Culture, Israel, Religion

Some Levinasian Torah

Learning Emmanuel Levinas’ Totality and Infinity today with my hevruta, we came across the following statement.

“The idea of being overflowing history makes possible existents both involved in being and personal, called upon to answer at their trial and consequently already adult—but, for that very reason, existents that can speak rather than lending their lips to an anonymous utterance of history.” (p.23)

Levinas is making the following claim. History is often perceived as a narrative. Moreover since Marx and Hegel, for different reasons, history is seen as an explanatory tool of events. (Hence, the overused saying: history will prove me right (or wrong).) In this understanding, each moment is only a bit of history and it only makes sense once we get to the end. It is only in the arc of the historical narrative that each individual moment has significance. This is the claim that Levinas is denying.
“Being,” that is the whole infinite realm of existing which in and of itself does not have a narrative, Levinas writes, overwhelms “history.” When we grant “each instant its full signification in that instant”—that is, when we allow each moment of existing to have its own significance without having to be part of a narrative—the historical narrative is undone. This is a good thing. When it is the historical narrative which grants significance to the individual, the individual is melded into the collective and does not have a specific and unique personhood. When, on the other hand, each moment is allowed to flower in its own specificity, in its own relationship with being, then each person achieves a unique identity, an adult identity—that is an identity as a person with a name who is responsible (and should be held responsible) for their choices and their interactions with other persons.
Now, here is the kicker. As a result of the deconstruction of the (Hegelian? Marxist?) narrative arc of history by the significance that individual moments have, people are able to speak as individuals rather than “lending their lips to an anonymous utterance of history”—i.e. merely being in the chorus line of this or that “world-historical” movement.
As my hevruta and I were learning today, it struck me that this was one of Zionism’s claims—that any individual’s actions are only significant in relation to the national narrative. That each moment only has significance when understood through the lens of the “ends” of history. That the return to Zion was/is the return to history. In this Levinasian sense this is all true. Zionism was/is another call for the Jewish people to “lend their lips to an anonymous utterance of history.” On the other hand, as Levinas continues, “Peace is produced as this aptitude for speech.” The ability to speak as an individual and unique person undermines the collective utterance and allows the engagement with another person as a face to face encounter rather than a historical narrative to historical narrative encounter.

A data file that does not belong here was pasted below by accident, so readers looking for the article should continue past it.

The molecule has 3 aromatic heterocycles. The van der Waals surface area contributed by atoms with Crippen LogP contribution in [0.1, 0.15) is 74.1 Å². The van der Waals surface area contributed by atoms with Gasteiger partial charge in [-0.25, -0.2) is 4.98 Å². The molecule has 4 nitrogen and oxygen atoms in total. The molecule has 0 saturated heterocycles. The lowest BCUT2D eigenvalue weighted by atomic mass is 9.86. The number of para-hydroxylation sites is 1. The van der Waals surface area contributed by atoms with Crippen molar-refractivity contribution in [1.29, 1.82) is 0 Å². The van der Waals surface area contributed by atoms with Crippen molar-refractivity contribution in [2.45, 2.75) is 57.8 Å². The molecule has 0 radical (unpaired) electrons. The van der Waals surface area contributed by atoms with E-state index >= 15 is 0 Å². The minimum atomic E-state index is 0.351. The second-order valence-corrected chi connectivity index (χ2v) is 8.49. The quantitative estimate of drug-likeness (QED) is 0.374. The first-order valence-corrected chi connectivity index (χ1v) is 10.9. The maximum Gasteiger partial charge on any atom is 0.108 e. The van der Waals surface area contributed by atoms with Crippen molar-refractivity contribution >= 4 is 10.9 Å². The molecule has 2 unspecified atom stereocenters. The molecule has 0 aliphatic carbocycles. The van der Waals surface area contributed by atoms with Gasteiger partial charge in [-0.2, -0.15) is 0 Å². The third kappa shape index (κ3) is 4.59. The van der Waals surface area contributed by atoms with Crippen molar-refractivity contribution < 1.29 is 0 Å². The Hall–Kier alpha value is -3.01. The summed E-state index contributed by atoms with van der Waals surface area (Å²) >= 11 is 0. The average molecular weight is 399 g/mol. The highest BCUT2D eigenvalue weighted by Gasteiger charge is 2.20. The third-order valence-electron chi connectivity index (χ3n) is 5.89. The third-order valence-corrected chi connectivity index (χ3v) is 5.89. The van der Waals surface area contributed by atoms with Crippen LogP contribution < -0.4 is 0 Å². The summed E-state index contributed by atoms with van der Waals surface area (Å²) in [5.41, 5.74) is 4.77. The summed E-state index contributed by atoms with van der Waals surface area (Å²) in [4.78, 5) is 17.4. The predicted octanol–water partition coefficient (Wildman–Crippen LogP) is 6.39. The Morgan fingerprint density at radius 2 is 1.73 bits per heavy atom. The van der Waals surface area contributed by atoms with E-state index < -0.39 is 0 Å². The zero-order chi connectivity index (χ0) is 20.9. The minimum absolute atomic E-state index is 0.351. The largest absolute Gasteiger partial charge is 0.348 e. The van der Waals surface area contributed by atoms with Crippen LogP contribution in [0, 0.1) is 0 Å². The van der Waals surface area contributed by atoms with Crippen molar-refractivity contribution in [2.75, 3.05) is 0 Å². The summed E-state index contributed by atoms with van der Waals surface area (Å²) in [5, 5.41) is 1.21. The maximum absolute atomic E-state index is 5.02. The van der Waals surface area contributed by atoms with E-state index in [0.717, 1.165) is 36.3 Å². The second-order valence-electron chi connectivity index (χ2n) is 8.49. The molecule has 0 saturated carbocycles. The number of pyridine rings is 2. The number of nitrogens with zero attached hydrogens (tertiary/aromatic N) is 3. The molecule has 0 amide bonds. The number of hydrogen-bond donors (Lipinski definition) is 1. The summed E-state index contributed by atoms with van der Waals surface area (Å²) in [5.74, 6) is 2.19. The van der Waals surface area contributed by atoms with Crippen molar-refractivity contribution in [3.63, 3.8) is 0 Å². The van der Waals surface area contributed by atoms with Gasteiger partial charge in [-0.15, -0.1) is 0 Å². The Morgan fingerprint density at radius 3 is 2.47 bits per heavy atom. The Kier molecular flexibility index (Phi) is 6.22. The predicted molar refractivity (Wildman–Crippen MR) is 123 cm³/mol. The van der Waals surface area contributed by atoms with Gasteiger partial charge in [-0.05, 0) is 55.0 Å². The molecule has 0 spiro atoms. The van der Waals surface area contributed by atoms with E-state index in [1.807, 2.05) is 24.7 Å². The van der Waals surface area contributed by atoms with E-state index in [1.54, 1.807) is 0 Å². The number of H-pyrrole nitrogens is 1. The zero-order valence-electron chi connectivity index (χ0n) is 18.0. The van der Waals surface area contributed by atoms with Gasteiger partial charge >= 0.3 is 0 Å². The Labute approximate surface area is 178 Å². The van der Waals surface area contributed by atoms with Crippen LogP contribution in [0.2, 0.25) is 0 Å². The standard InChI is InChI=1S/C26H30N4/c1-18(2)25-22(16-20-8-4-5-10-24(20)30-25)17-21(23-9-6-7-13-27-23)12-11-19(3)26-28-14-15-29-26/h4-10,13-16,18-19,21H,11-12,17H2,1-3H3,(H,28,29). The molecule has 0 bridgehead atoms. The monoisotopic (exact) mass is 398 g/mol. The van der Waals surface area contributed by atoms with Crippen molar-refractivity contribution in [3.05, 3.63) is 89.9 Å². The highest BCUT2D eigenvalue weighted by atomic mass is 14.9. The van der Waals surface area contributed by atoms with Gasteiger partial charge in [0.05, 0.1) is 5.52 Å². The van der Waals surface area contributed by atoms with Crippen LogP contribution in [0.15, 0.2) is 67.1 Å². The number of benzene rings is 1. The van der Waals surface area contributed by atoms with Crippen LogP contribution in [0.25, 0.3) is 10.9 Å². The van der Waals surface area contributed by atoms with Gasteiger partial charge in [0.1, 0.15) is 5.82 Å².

7 thoughts on “Some Levinasian Torah

  1. I agree with your assessment, but hope you realize Zionism is hardly unique in this regard. All forms of nationalism/tribalism create such a chorus to some extent or another. Granted, nations and tribes are inherently bad in themselves, but embracing such ideological constructs can often pit one in opposition to truth, which is never a good position to be in.
    Theologically, I take prohibitions against idolatry as a warning against such behavior, as aligning oneself to a particular chorus is metaphorically equivalent to crafting a graven image to worship in spite of God. As many nations and tribes learned throughout history when they grew particularly pretentious; He is a jealous God.

  2. Yes, of course, but a. Zionism makes a certain and specific claim on the Jewish people and b. that claim is all bound up in the “return to history.”

  3. But again this is not particularly unique. One notable corollary is the Manifest Destiny movement, during which Christians deemed themselves the new Chosen People and the Americas the new Promised Land, all backed by demented interpretations of Scripture to justify thier conquest.

  4. Aryeh’s point still stands, kyleb. Of course Zionism is not unique. It was modeled on already existing European nationalisms (and indeed, it is a European nationalism, in origin).

  5. Could this be about the coherence of means and ends? The question isn’t individuality vs community, as these concepts are intertwined and inseparable from each other. But we can ask if our community is striving to be in harmony with itself and others now (and therefore striving for a state of coherence of means and ends) or if it is willing to act inhumanely now for something else that it claims will be better later.
    There is a Zionism that sees holding onto political power at all costs as the goal and any means to carry that out are justified and there is a Zionism that sees sustaining Jewish cultures as a goal and recognizes that the surest way to destroy what is most worth preserving about them is the first thing that is destroyed when we adopt violent means to secure them. Both Zionisms are intensely communal.

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